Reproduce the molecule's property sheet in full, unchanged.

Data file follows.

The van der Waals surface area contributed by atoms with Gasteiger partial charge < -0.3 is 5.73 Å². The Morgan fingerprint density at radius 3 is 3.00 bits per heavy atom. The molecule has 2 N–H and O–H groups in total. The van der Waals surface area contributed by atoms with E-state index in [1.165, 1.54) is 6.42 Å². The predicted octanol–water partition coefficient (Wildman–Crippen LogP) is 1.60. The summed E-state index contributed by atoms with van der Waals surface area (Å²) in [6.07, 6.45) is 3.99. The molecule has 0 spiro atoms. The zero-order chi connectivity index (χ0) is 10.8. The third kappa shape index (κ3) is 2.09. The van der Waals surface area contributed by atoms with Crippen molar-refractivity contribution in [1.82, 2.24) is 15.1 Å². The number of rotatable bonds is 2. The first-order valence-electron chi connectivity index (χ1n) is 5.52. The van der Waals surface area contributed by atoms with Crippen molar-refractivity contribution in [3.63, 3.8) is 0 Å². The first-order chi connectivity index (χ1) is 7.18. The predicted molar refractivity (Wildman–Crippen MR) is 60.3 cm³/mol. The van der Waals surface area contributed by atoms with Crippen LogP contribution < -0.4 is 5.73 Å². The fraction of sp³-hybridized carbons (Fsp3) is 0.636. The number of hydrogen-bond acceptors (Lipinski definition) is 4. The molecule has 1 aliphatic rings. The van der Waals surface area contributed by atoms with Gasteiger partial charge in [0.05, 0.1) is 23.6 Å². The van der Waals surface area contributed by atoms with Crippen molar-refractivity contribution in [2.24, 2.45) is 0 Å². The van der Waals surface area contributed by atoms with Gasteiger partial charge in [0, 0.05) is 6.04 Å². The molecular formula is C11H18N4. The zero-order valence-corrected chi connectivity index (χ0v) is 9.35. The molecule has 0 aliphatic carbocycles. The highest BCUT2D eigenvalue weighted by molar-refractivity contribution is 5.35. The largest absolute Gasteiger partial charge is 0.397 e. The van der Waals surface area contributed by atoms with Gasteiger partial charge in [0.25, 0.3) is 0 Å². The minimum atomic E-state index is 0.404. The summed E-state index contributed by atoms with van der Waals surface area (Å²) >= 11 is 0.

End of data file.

The van der Waals surface area contributed by atoms with Gasteiger partial charge < -0.3 is 5.73 Å². The Morgan fingerprint density at radius 3 is 3.00 bits per heavy atom. The molecule has 2 N–H and O–H groups in total. The van der Waals surface area contributed by atoms with E-state index in [1.165, 1.54) is 6.42 Å². The predicted octanol–water partition coefficient (Wildman–Crippen LogP) is 1.60. The summed E-state index contributed by atoms with van der Waals surface area (Å²) in [6.07, 6.45) is 3.99. The molecule has 0 spiro atoms. The zero-order chi connectivity index (χ0) is 10.8. The third kappa shape index (κ3) is 2.09. The van der Waals surface area contributed by atoms with Crippen molar-refractivity contribution in [1.82, 2.24) is 15.1 Å². The number of rotatable bonds is 2. The first-order valence-electron chi connectivity index (χ1n) is 5.52. The van der Waals surface area contributed by atoms with Crippen molar-refractivity contribution in [3.63, 3.8) is 0 Å². The first-order chi connectivity index (χ1) is 7.18. The predicted molar refractivity (Wildman–Crippen MR) is 60.3 cm³/mol. The van der Waals surface area contributed by atoms with Crippen LogP contribution < -0.4 is 5.73 Å². The fraction of sp³-hybridized carbons (Fsp3) is 0.636. The number of hydrogen-bond acceptors (Lipinski definition) is 4. The molecule has 1 aliphatic rings. The van der Waals surface area contributed by atoms with Gasteiger partial charge in [0.05, 0.1) is 23.6 Å². The van der Waals surface area contributed by atoms with Crippen molar-refractivity contribution in [2.24, 2.45) is 0 Å². The van der Waals surface area contributed by atoms with Gasteiger partial charge in [0, 0.05) is 6.04 Å². The molecular formula is C11H18N4. The zero-order valence-corrected chi connectivity index (χ0v) is 9.35. The molecule has 0 aliphatic carbocycles. The highest BCUT2D eigenvalue weighted by molar-refractivity contribution is 5.35. The largest absolute Gasteiger partial charge is 0.397 e. The van der Waals surface area contributed by atoms with Gasteiger partial charge in [0.25, 0.3) is 0 Å². The minimum atomic E-state index is 0.404. The summed E-state index contributed by atoms with van der Waals surface area (Å²) >= 11 is 0.